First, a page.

Don't Grandfather Coal Plants

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Science  17 Nov 2006:
Vol. 314, Issue 5802, pp. 1049
DOI: 10.1126/science.1135210

The United States, the world's largest emitter of carbon dioxide (CO2), generates about half of its electricity by burning coal. In terms of capacity, the average coal plant is just over 30 years old. Although most have been renovated and upgraded, there is no escaping the fact that these plants are aging, and sooner or later many will have to be replaced. Since 2002, the U.S. Department of Energy's National Energy Technology Laboratory (NETL) has tracked the plans of U.S. electricity generators to build new coal-fired power plants. They report plans to build 154 gigawatts (GW) of new coal plants over the next 24 years, and 50 GW in just the next 5 years, a big jump from the 6 GW built during the past 5 years. Age is only one reason for this expected boom in new coal plant construction. In recent years, natural gas has been the fuel of choice for new power plants. High and volatile gas prices are now contributing to what NETL calls “the resurgence of coal.” However, for each kilowatt-hour generated, coal plants emit roughly twice as much CO2 as gas plants. If the United States builds a large number of new very long-lived coal plants, reducing future emissions of CO2 will become vastly more expensive than it needs to be.


Why should the United States limit emissions, given that other major CO2 emitters, including China, are not doing so? Although other nations are adding coal power too, unless the United States takes action, other nations, especially industrializing nations, cannot be expected to follow.

Most U.S. utility executives believe it likely that CO2 emission constraints will be imposed in the United States within a decade. No one knows exactly what form they will take, although economists argue for a gradually escalating tax on every ton of CO2 emitted. But in U.S. politics, “tax” is a dirty word, so a more likely strategy is a cap-and-trade system with emission permits. Those permits will have to be allocated to start the process, and some planners of new plants may hope that their allocations will be proportional to their generators' emissions when regulation begins. Because permits will become more valuable as their numbers gradually shrink over time, that allocation scheme could hand a future windfall to firms that built substantial new capacity now. Of course, another possible approach to emission constraints would be to mandate controls only on new plants, while exempting existing plants for some extended period on the grounds that firms would otherwise face large “stranded costs.” Some investors may be counting on this or on the hope that such costs could be passed on to electricity rate-payers.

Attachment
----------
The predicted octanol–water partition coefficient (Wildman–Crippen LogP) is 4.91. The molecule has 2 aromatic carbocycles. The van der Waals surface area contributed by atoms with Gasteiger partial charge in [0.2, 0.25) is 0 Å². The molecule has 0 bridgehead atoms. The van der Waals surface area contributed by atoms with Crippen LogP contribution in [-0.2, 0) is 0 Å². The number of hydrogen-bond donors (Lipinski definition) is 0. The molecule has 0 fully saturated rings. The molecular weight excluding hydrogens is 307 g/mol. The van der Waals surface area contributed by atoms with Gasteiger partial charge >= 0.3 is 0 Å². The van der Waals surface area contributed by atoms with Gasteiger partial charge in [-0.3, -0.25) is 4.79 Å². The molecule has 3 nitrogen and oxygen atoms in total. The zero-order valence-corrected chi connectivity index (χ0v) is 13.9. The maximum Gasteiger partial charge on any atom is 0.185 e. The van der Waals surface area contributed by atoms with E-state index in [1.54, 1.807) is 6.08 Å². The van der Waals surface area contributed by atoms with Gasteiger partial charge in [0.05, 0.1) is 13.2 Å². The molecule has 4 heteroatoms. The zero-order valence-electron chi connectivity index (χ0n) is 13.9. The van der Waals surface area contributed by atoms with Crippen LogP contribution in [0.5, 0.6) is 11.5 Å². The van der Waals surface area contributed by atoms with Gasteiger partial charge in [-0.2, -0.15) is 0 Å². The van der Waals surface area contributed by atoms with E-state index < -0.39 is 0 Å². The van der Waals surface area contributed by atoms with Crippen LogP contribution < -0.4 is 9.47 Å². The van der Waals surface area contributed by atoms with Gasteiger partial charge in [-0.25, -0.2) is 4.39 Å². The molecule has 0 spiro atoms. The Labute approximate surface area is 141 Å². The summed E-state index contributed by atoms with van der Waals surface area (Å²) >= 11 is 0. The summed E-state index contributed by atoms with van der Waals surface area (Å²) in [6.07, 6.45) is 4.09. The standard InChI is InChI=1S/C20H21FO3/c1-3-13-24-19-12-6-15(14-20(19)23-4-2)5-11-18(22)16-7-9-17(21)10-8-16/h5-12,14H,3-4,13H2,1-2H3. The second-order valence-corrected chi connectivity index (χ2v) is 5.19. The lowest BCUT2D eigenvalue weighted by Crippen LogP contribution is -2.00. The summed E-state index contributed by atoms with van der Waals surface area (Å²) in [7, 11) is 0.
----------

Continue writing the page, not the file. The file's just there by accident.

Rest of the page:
Although a number of U.S. states are moving to control CO2 emissions from power plants, federal regulation is probably unlikely for the duration of the Bush presidency. However, with the changed political complexion of the Congress, federal legislation might be possible, stipulating that when CO2 controls are imposed, no plant built after 2006 will be exempted from coverage (that is, grandfathered), no matter what form future controls on emissions may take. Such a law would not prevent the construction of new coal plants but would strongly encourage builders of conventional coal plants to design them so as to permit amine-based CO2 “scrubbers” to be added later. It would also provide an incentive for those building new plants to adopt advanced “clean coal” technology such as integrated gasification combined-cycle or oxyfuel plants that can capture and sequester CO2 in deep geological formations.

Federal legislation would clearly be best. But if that is impossible, a number of state legislatures might adopt such laws. A state-by-state approach is not optimal but could clearly place future liability on investors, not rate-payers, and thus send a clear message to those planning new plants and help to create political momentum for subsequent action at the federal level.

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